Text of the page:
# How to show that for any initial probability this Markov chain has the same distribution as $n \rightarrow \infty$?

I'm currently trying to solve this problem about Markov chains.

Let a Markov chain have the transition probability matrix:

$$P = \begin{bmatrix} 1 - \alpha & \alpha \\ \beta & 1 - \beta \end{bmatrix}$$

where $$|1 - \alpha - \beta| \lt 1$$.

1) Find the $$n$$-step transition matrix $$P^n$$ as $$n \rightarrow \infty$$.

2) Show that for any initial probability the Markov chain has the same probability distribution as $$n \rightarrow \infty$$.

For the first problem, I was able to find that the transition matrix is:

$$P^n = \begin{bmatrix} \dfrac{\alpha + \beta(1 - \alpha - \beta)^n}{\alpha + \beta} & \dfrac{\alpha - \alpha(1 - \alpha - \beta)^n}{\alpha + \beta} \\ \dfrac{\beta - \beta(1 - \alpha - \beta)^n}{\alpha + \beta} & \dfrac{\beta + \alpha(1 - \alpha - \beta)^n}{\alpha + \beta} \end{bmatrix}$$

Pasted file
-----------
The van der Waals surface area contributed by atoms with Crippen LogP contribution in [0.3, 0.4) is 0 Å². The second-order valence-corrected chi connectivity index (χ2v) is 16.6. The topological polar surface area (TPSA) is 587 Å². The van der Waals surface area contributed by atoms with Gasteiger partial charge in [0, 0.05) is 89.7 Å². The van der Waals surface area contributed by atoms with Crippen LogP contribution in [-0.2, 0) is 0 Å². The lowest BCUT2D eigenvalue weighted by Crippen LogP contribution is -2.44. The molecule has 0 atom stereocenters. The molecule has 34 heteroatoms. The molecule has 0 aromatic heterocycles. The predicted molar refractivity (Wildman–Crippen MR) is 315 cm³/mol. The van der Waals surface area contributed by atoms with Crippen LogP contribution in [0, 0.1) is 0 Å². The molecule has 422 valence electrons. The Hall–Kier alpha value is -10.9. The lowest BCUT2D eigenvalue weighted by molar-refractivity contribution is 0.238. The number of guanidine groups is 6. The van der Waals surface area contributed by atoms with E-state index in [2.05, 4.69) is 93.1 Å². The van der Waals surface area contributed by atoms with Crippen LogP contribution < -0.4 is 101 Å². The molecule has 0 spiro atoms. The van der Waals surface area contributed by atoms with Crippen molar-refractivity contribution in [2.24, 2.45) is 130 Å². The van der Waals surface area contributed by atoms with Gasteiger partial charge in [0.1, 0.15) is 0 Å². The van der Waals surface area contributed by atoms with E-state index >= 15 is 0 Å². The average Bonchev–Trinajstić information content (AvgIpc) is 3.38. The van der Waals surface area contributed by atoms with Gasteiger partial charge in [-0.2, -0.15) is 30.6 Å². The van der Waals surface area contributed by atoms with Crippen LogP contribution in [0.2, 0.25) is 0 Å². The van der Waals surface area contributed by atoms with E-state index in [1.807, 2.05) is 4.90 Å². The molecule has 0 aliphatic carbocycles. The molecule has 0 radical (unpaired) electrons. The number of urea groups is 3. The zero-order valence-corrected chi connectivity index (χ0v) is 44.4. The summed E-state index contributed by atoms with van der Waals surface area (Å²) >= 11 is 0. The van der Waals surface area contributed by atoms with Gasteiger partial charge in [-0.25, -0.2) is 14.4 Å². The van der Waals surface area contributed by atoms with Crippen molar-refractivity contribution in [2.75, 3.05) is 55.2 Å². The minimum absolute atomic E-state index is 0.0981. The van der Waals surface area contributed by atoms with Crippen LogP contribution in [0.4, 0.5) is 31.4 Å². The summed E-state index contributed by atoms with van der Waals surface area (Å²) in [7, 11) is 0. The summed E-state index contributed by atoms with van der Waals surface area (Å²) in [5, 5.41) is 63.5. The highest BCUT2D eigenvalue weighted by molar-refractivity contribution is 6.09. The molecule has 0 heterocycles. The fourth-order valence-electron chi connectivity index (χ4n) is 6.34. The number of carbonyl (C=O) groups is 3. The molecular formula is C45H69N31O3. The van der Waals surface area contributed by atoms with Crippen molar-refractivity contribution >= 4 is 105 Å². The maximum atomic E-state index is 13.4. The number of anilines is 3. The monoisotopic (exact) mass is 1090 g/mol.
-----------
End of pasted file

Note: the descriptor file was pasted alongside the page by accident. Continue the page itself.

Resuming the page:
and so for $$n \rightarrow \infty$$ we have:

$$P^{n \rightarrow \infty} = \begin{bmatrix} \dfrac{\alpha}{\alpha + \beta} & \dfrac{\alpha}{\alpha + \beta} \\ \dfrac{\beta}{\alpha + \beta} & \dfrac{\beta}{\alpha + \beta} \end{bmatrix}$$

If I'm incorrect, please let me know.

What's confusing me is the second problem. To be completely frank, I don't recall learning this in the course I'm taking and I'm having trouble finding resources online, which led me to ask a question here. How would I solve this problem? I'm having trouble from where to begin.

Any tips or feedback are appreciated. Thanks in advance!

• Let $\pi$ be the initial distribution, let $Q$ be your limit matrix. You have to show that $\pi Q$ does not depend on $\pi$. – kimchi lover Dec 14 '19 at 15:29

Let $$Q = \lim_{n\to\infty} P^n$$. For any initial distribution $$\alpha=(\alpha_0,\alpha_1)$$, we have $$\alpha Q=\begin{pmatrix}\alpha_0&\alpha_1\end{pmatrix}\left( \large\begin{array}{cc} \frac{\alpha }{\alpha +\beta } & \frac{\alpha }{\alpha +\beta } \\ \frac{\beta }{\alpha +\beta } & \frac{\beta }{\alpha +\beta } \\ \end{array} \right) = \left( \Large\begin{array}{cc} \frac{\alpha \alpha _0}{\alpha +\beta }+\frac{\beta \alpha _1}{\alpha +\beta } & \frac{\alpha \alpha _0}{\alpha +\beta }+\frac{\beta \alpha _1}{\alpha +\beta } \\ \end{array} \right)$$ which shows that $$\lim_{n\to\infty}\mathbb P(X_n=j\mid X_0=i)$$ is independent of $$i$$.